Personal trainer


Personal trainer
A personal trainer demonstrating use of a Bosu ball.

A personal trainer is a fitness professional involved in exercise prescription and instruction. They motivate clients by setting goals and providing feedback and accountability to clients. Trainers also measure their client's strengths and weaknesses with fitness assessments. These fitness assessments may also be performed before and after an exercise program to measure their client's improvements in physical fitness. They may also educate their clients in many other aspects of wellness besides exercise, including general health and nutrition guidelines. Qualified personal trainers recognize their own areas of expertise. If a trainer suspects that one of his or her clients has a medical condition that could prevent the client from safe participation in an exercise program, they must refer the client to the proper health professional for prior clearance. [1] [2]

Contents

Purpose of Personal Training

Personal trainer assessing a client's goals and needs as they write a fitness program

The scope of practice for a personal trainer is to enhance the components of fitness for the general, healthy population.

Proper exercise prescription may result in improved body composition, physical performance, and health outcomes.[3] The decision to hire a personal trainer may be related to a perceived ability to facilitate these factors through proper prescription and instruction or factors related to motivation and adherence. A personal trainer will pay close attention to your exercise form, workout routine, and nutrition plan.

Few studies have investigated personal training for men. Personal training in women has been shown to exercise behavior patterns, improve perceptual benefit-to-concern ratio for exercise (decisional balance), and increase confidence to choose exercise in the face of other time demands (scheduling self-efficacy).[4] Personal training results in higher strength, higher workout intensities, and higher perceived exertion during exercise in women. Although women working with personal trainers do self-select heavier loads than women who did not, the loads used are still below recommended training load percentages.[5]

Employment Characteristics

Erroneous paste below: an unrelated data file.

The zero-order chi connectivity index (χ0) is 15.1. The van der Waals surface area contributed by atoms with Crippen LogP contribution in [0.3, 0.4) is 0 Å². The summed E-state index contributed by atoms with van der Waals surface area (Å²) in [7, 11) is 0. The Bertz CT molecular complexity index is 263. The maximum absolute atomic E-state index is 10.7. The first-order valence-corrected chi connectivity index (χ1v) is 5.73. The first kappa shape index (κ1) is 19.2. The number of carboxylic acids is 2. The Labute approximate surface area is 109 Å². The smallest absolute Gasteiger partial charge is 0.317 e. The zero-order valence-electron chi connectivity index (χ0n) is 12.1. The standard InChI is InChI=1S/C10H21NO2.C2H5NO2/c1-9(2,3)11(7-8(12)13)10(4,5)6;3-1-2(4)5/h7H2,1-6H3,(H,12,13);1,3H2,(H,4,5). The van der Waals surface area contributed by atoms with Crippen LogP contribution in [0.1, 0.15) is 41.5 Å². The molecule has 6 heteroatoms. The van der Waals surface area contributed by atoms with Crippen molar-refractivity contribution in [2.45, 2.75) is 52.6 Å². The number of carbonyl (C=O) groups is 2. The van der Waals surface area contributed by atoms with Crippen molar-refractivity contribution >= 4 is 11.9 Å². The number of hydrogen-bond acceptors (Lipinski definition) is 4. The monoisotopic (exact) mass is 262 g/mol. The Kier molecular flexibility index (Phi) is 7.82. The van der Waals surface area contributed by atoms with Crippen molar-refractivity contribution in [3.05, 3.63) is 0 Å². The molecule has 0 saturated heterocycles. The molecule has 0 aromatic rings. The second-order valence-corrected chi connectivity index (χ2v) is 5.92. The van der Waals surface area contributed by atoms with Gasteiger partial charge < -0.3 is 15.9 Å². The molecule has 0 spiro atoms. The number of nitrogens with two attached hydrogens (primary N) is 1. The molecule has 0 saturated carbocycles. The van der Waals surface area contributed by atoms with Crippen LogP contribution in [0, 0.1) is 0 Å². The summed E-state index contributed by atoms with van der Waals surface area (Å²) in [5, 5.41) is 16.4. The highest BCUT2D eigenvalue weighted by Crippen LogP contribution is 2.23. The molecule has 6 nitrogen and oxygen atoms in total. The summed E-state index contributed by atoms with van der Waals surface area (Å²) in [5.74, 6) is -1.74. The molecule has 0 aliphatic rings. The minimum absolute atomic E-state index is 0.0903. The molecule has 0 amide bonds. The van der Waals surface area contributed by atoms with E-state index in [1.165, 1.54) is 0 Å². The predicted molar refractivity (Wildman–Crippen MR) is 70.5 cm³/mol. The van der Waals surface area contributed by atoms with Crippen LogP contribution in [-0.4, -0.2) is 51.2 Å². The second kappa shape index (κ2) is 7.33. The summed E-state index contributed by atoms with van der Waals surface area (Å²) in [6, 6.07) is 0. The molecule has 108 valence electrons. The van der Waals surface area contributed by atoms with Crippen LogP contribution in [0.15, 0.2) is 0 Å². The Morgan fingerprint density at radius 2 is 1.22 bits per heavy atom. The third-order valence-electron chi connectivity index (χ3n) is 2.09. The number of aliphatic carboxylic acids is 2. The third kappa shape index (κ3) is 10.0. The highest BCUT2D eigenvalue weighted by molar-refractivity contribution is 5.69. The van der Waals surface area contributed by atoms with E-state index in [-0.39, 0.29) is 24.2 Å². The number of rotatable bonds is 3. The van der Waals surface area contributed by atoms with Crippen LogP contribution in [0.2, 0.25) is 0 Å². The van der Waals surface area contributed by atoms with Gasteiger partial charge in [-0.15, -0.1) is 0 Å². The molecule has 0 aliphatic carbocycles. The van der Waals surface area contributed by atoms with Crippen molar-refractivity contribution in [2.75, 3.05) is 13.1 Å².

The profession is generally not restricted by venue, and personal trainers may work in fitness facilities, in their personal homes, in client homes, or outdoors. Almost all personal trainers and group exercise instructors work in physical fitness facilities, health clubs, and fitness centers located in the amusement and recreation industry or in civic and social organizations.[6]

Personal trainers may specialize in a certain training type, training philosophy, performance type, exercise modality, or client population. In general, most personal trainers develop exercise prescription plans for aerobic exercise, resistance exercise, and/or flexibility training. With aerobic exercise prescription, personal trainers determine the type of exercise, duration of exercise, and frequency of exercise. For resistance exercise prescription, the type of exercise, total session volume, rest period, frequency, and intensity are determined.[7] Personal trainers may also be involved in prescription of stretching routines or other approaches. While some discuss nutrition, ergogenic supplementation, and spiritual practices with clients, there is debate within the industry as to whether it fits within their scope of practice and training qualifications.

Accreditation

Personal training outdoors.

Personal trainer accreditation is a process by which certification of competency as a personal trainer may be obtained. Qualification standards for personal trainers vary between countries.

United States of America

A number of certifications are available in United States of America, although a number are not accredited. Most require a high school diploma, cardiopulmonary resuscitation (CPR) and automated external defibrillator (AED) certification, and some type of examination.[6]

A 2002 investigation evaluated a random sample of 115 personal trainers using the Fitness Instructors Knowledge Assessment (FIKA) (which measures knowledge in nutrition, health screening, testing protocols, exercise prescription, and special populations). The study described that:[8][9]

  • 70% of those surveyed did not have a degree in any field related to exercise science.
  • Those who did not have a bachelor's degree in exercise science-related field scored 31% less than those with a bachelor’s degree or higher in the field.